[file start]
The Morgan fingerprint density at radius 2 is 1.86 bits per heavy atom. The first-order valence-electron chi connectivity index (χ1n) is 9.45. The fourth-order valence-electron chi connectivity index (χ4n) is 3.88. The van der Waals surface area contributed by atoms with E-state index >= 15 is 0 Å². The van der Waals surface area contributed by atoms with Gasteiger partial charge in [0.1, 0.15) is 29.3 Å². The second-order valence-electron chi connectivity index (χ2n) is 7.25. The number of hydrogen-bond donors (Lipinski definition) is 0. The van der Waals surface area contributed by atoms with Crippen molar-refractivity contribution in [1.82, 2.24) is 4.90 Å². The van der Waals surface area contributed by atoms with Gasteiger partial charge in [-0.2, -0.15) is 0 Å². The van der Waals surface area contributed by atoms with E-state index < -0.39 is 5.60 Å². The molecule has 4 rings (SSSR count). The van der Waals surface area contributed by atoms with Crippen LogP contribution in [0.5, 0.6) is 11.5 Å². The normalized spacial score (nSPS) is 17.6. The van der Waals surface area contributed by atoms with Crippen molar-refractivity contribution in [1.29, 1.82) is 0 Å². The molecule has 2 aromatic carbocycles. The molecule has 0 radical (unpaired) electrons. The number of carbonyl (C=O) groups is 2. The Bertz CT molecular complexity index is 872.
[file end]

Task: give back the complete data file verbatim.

The Morgan fingerprint density at radius 2 is 1.86 bits per heavy atom. The first-order valence-electron chi connectivity index (χ1n) is 9.45. The fourth-order valence-electron chi connectivity index (χ4n) is 3.88. The van der Waals surface area contributed by atoms with E-state index >= 15 is 0 Å². The van der Waals surface area contributed by atoms with Gasteiger partial charge in [0.1, 0.15) is 29.3 Å². The second-order valence-electron chi connectivity index (χ2n) is 7.25. The number of hydrogen-bond donors (Lipinski definition) is 0. The van der Waals surface area contributed by atoms with Crippen molar-refractivity contribution in [1.82, 2.24) is 4.90 Å². The van der Waals surface area contributed by atoms with Gasteiger partial charge in [-0.2, -0.15) is 0 Å². The van der Waals surface area contributed by atoms with E-state index < -0.39 is 5.60 Å². The molecule has 4 rings (SSSR count). The van der Waals surface area contributed by atoms with Crippen LogP contribution in [0.5, 0.6) is 11.5 Å². The normalized spacial score (nSPS) is 17.6. The van der Waals surface area contributed by atoms with Crippen molar-refractivity contribution in [1.29, 1.82) is 0 Å². The molecule has 2 aromatic carbocycles. The molecule has 0 radical (unpaired) electrons. The number of carbonyl (C=O) groups is 2. The Bertz CT molecular complexity index is 872.